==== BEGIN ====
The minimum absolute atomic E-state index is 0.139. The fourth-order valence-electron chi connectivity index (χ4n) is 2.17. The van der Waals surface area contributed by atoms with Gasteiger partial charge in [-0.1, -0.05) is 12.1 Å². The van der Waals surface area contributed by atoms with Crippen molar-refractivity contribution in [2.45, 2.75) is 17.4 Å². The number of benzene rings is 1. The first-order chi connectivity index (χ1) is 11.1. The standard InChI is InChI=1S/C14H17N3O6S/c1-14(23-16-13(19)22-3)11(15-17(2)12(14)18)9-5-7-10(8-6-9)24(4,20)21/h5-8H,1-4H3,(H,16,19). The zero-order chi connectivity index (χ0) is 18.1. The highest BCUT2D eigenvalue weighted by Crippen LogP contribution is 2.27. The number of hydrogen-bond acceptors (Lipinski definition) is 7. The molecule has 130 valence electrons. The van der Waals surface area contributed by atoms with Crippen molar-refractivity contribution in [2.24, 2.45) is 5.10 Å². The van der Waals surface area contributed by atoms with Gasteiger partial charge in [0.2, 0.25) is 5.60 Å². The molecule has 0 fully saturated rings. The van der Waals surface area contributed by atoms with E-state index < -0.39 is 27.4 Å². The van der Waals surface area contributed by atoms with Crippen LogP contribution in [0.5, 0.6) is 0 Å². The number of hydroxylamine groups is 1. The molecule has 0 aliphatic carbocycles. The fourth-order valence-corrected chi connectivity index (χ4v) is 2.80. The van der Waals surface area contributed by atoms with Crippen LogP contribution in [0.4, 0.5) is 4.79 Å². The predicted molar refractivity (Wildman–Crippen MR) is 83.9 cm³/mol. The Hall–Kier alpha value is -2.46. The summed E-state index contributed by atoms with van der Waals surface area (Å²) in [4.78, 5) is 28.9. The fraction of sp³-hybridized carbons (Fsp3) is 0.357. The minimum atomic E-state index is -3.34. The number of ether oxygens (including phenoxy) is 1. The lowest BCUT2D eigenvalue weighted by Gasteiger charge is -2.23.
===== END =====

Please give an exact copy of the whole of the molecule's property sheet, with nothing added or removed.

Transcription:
The minimum absolute atomic E-state index is 0.139. The fourth-order valence-electron chi connectivity index (χ4n) is 2.17. The van der Waals surface area contributed by atoms with Gasteiger partial charge in [-0.1, -0.05) is 12.1 Å². The van der Waals surface area contributed by atoms with Crippen molar-refractivity contribution in [2.45, 2.75) is 17.4 Å². The number of benzene rings is 1. The first-order chi connectivity index (χ1) is 11.1. The standard InChI is InChI=1S/C14H17N3O6S/c1-14(23-16-13(19)22-3)11(15-17(2)12(14)18)9-5-7-10(8-6-9)24(4,20)21/h5-8H,1-4H3,(H,16,19). The zero-order chi connectivity index (χ0) is 18.1. The highest BCUT2D eigenvalue weighted by Crippen LogP contribution is 2.27. The number of hydrogen-bond acceptors (Lipinski definition) is 7. The molecule has 130 valence electrons. The van der Waals surface area contributed by atoms with Crippen molar-refractivity contribution in [2.24, 2.45) is 5.10 Å². The van der Waals surface area contributed by atoms with Gasteiger partial charge in [0.2, 0.25) is 5.60 Å². The molecule has 0 fully saturated rings. The van der Waals surface area contributed by atoms with E-state index < -0.39 is 27.4 Å². The van der Waals surface area contributed by atoms with Crippen LogP contribution in [0.5, 0.6) is 0 Å². The number of hydroxylamine groups is 1. The molecule has 0 aliphatic carbocycles. The fourth-order valence-corrected chi connectivity index (χ4v) is 2.80. The van der Waals surface area contributed by atoms with Crippen LogP contribution in [0.4, 0.5) is 4.79 Å². The predicted molar refractivity (Wildman–Crippen MR) is 83.9 cm³/mol. The Hall–Kier alpha value is -2.46. The summed E-state index contributed by atoms with van der Waals surface area (Å²) in [4.78, 5) is 28.9. The fraction of sp³-hybridized carbons (Fsp3) is 0.357. The minimum atomic E-state index is -3.34. The number of ether oxygens (including phenoxy) is 1. The lowest BCUT2D eigenvalue weighted by Gasteiger charge is -2.23.